There are other natural hazards besetting the animals of the bush. Australia is not a kind land climatically, and every year, every season is likely to bring some kind of natural disaster to one or several parts of the wombat's range.
Flooding, as has already been mentioned, is one of the major disadvantages of burrow life. Most burrows collect some water in their entry way during heavy rain. In poorly drained soils this may make the burrow temporarily unusable, but rainwater rarely fills a burrow to the extent of trapping the occupant. However, burrows dug on the lower banks of creeks or rivers during dry or normal years are almost certain to be flooded at some time. Whether the occupants have sufficient warning to escape these potential death-traps depends on the rate at which the water level rises. A flash flood, caused by a sudden abnormally heavy downpour in the catchment area, can produce a rise of a couple of metres in a matter of minutes; if this happened in the daytime there would be little chance of escape for wombats sleeping in their burrows.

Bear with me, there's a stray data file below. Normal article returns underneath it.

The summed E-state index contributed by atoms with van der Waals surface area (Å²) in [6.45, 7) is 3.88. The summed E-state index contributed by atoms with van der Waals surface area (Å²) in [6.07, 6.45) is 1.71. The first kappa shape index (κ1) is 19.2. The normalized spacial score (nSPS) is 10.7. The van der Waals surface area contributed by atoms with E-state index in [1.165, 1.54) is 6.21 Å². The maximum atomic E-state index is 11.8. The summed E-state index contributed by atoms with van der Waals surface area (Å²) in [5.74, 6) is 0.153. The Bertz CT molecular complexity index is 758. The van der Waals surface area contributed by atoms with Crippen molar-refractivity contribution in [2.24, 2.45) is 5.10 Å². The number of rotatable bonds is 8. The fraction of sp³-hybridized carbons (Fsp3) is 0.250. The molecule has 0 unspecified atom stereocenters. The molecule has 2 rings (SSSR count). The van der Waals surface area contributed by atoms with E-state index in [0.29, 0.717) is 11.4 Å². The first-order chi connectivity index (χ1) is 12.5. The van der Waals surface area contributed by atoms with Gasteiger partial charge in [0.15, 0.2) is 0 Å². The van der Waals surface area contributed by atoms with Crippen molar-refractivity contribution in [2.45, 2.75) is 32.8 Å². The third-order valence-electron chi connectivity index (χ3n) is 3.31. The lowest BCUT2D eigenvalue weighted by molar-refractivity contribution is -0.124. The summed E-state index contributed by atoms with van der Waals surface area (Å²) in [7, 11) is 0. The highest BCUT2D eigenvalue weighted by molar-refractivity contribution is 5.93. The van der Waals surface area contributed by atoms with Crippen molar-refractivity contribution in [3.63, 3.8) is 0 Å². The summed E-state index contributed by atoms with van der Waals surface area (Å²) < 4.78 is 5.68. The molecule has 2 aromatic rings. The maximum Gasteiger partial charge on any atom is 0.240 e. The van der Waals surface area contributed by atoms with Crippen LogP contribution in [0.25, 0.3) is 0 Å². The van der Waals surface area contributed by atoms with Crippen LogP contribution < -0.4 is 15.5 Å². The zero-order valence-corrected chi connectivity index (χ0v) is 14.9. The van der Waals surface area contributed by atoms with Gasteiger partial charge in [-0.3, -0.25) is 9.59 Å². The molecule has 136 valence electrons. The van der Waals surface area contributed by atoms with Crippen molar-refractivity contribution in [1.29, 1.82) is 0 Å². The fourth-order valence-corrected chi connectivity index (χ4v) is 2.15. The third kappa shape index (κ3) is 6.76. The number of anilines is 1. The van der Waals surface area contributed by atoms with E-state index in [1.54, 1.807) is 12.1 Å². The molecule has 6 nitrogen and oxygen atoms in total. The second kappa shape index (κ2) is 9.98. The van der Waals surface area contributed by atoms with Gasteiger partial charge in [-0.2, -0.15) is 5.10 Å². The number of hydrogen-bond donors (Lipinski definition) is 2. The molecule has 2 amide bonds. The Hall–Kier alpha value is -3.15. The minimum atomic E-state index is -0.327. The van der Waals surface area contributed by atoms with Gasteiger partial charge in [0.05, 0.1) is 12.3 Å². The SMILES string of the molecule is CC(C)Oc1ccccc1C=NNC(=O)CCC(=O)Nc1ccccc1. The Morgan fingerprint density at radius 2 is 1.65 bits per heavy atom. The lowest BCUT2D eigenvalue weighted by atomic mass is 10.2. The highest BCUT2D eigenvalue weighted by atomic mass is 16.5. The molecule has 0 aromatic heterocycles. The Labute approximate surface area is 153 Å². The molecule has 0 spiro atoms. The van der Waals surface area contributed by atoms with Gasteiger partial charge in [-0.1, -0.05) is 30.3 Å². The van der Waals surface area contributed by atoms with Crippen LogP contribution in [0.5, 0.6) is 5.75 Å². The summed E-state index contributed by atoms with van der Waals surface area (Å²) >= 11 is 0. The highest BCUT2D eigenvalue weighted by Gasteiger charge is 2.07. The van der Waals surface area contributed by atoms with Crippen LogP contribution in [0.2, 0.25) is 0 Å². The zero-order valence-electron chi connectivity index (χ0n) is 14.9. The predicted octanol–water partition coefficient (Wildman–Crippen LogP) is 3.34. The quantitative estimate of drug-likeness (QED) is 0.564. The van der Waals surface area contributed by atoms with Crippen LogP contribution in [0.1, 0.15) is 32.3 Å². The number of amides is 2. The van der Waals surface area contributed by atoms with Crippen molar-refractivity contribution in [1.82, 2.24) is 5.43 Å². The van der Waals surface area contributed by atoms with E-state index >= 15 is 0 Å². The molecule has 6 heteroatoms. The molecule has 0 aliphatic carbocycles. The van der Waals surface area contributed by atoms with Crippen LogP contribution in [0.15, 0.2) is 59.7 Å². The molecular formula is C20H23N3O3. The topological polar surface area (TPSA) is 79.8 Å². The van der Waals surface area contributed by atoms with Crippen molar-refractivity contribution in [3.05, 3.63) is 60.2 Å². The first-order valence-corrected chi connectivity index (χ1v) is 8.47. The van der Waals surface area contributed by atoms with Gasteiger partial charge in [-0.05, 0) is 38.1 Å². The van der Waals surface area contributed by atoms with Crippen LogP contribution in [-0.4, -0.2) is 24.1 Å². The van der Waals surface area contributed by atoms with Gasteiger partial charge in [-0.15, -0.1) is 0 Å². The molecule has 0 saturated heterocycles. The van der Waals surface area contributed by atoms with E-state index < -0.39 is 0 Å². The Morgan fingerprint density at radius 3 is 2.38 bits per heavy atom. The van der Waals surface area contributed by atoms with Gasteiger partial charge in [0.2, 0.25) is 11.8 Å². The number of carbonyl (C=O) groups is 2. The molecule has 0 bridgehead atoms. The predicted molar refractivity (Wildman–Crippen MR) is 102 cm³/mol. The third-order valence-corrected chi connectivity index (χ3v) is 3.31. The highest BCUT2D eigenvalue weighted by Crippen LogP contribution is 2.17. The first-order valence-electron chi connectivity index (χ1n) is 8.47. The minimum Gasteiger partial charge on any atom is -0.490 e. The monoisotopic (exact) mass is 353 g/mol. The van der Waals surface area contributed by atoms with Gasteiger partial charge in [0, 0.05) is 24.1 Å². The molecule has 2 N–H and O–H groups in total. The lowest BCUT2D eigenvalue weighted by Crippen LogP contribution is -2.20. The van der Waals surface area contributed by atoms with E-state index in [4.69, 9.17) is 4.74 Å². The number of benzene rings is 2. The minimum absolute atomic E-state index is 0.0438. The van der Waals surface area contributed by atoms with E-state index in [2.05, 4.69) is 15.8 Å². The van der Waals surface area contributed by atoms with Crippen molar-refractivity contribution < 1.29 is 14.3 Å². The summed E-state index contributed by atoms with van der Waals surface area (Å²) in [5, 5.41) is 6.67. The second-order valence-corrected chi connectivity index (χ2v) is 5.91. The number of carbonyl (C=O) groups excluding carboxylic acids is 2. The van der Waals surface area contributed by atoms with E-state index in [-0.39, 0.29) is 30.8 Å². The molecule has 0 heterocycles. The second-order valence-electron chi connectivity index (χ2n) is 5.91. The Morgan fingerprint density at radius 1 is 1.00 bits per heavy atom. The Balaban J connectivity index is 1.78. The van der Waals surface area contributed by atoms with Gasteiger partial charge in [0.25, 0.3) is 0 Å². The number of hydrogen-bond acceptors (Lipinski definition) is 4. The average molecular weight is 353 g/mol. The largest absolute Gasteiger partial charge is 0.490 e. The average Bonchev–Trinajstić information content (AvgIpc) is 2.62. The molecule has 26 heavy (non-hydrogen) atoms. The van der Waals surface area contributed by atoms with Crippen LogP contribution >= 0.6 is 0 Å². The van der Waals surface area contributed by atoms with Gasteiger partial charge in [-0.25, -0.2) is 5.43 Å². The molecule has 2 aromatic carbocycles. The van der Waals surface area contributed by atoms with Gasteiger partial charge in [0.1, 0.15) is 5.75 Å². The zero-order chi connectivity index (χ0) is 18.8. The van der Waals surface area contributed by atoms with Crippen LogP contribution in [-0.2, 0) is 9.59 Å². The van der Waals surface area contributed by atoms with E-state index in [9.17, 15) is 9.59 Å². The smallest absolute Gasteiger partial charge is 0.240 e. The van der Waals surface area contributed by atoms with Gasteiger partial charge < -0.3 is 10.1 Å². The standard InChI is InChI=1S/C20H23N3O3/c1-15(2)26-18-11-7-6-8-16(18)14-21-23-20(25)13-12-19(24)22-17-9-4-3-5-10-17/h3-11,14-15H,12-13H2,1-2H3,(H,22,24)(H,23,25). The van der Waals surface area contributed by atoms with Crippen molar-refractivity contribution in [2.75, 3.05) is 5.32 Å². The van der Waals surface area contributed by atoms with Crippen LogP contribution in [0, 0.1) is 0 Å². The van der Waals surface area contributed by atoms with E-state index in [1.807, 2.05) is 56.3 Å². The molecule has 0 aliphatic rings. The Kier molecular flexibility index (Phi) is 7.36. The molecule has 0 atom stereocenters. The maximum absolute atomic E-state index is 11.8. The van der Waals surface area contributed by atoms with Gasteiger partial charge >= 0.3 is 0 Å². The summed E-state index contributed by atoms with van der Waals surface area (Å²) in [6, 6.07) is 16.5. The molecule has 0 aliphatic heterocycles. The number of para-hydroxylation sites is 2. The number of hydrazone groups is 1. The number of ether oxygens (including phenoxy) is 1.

Heavy rain can also result in the collapse of part of a burrow's roof or walls. In any underground construction there is the risk of a cave-in, and wombat burrows probably have minor earth slips fairly frequently. During his explorations of burrows, Peter Nicholson often found small cave-ins 'where the wombat could easily get out by climbing over the dislodged earth'; but during the winter he 'found four burrows blocked by dirt and from only one of these did the wombat dig free'.
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